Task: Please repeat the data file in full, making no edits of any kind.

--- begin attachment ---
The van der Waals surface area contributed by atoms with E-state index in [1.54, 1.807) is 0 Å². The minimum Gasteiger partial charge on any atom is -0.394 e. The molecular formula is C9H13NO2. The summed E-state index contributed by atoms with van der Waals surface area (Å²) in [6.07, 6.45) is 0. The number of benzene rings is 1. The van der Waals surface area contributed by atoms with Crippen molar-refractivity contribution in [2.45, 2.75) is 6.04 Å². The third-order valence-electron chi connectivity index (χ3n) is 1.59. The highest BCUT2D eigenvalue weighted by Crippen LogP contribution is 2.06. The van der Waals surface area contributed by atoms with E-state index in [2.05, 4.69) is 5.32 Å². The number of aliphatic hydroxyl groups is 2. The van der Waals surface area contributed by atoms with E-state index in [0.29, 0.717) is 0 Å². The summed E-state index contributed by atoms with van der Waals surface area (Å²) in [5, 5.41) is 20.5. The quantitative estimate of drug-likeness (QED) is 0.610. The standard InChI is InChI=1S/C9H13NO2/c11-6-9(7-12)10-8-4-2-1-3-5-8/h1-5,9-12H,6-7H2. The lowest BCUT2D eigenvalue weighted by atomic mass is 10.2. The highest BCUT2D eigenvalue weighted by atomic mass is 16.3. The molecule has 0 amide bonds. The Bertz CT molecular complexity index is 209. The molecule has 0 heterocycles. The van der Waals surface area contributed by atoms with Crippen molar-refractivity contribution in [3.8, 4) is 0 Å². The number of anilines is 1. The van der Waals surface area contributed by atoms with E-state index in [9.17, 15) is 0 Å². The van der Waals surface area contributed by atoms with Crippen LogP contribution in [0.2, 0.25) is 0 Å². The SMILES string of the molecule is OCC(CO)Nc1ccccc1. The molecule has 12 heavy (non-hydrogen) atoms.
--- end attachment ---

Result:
The van der Waals surface area contributed by atoms with E-state index in [1.54, 1.807) is 0 Å². The minimum Gasteiger partial charge on any atom is -0.394 e. The molecular formula is C9H13NO2. The summed E-state index contributed by atoms with van der Waals surface area (Å²) in [6.07, 6.45) is 0. The number of benzene rings is 1. The van der Waals surface area contributed by atoms with Crippen molar-refractivity contribution in [2.45, 2.75) is 6.04 Å². The third-order valence-electron chi connectivity index (χ3n) is 1.59. The highest BCUT2D eigenvalue weighted by Crippen LogP contribution is 2.06. The van der Waals surface area contributed by atoms with E-state index in [2.05, 4.69) is 5.32 Å². The number of aliphatic hydroxyl groups is 2. The van der Waals surface area contributed by atoms with E-state index in [0.29, 0.717) is 0 Å². The summed E-state index contributed by atoms with van der Waals surface area (Å²) in [5, 5.41) is 20.5. The quantitative estimate of drug-likeness (QED) is 0.610. The standard InChI is InChI=1S/C9H13NO2/c11-6-9(7-12)10-8-4-2-1-3-5-8/h1-5,9-12H,6-7H2. The lowest BCUT2D eigenvalue weighted by atomic mass is 10.2. The highest BCUT2D eigenvalue weighted by atomic mass is 16.3. The molecule has 0 amide bonds. The Bertz CT molecular complexity index is 209. The molecule has 0 heterocycles. The van der Waals surface area contributed by atoms with Crippen molar-refractivity contribution in [3.8, 4) is 0 Å². The number of anilines is 1. The van der Waals surface area contributed by atoms with E-state index in [9.17, 15) is 0 Å². The van der Waals surface area contributed by atoms with Crippen LogP contribution in [0.2, 0.25) is 0 Å². The SMILES string of the molecule is OCC(CO)Nc1ccccc1. The molecule has 12 heavy (non-hydrogen) atoms.